2014" monthly for more details.) One of my more advanced customers advised me that I
might find information on this item in a set of Catalogs issued in 1961,
"Kessler's Catalog of Aerogrammes". I located a set. To my surprise,
I not only found what I wanted, but I also found a very small section on
THE SCAN above and to the right shows the OUTSIDE of a V-Mail Letter Sheet. (Dimensions are 9 1/4" x 5 1/2".) Actually, I should say it's a scan of ONE TYPE of V-Mail Sheet. There are many types, and thanks to the lack of catalog listings, most of us... including myself until recently... are unaware of this.
V-Mails are not simple. According to Volume 3 of the Kessler Catalog of Aerogrammes (issued sometime in the 1960s) the Government Printing Office churned out 11 different types, each of which is marked with the appropriate number...and PRIVATE printers produced, under contract, at least 46 different types...having Permit numbers, of course. Often, the differences from one type to another were extremely minor.... somewhat like collecting plateblocks by number & posiiton. The only difference is the plate number. SOMETIMES, though, there were illustrated V-Mails... forms of various sorts... Christmas V-Mails, New Years, Valentine's Day, Savings Bonds, etc..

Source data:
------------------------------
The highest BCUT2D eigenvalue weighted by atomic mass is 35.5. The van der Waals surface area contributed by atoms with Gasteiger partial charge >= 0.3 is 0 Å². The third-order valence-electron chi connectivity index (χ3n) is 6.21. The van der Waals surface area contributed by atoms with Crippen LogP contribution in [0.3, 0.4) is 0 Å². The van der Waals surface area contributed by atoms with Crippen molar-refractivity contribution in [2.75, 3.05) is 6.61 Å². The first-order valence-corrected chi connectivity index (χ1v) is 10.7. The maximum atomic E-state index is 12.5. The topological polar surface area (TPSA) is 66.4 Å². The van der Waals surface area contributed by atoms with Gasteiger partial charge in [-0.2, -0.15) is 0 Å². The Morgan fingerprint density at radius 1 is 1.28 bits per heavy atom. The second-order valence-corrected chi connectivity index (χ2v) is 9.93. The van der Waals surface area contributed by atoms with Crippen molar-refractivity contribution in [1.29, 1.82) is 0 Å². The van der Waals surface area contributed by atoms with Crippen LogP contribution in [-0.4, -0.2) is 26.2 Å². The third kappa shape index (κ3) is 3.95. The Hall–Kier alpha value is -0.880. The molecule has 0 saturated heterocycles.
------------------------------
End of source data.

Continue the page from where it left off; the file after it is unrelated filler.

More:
I can offer you 3 different types:
1. GPO form 16-28143-3
2. POST OFFICE DEPARTMENT PERMIT NO. 1
3. POST OFFICE DEPARTMENT PERMIT NO. 2
PRICE IS $5.00 EACH, OR $13.50 FOR ALL 3.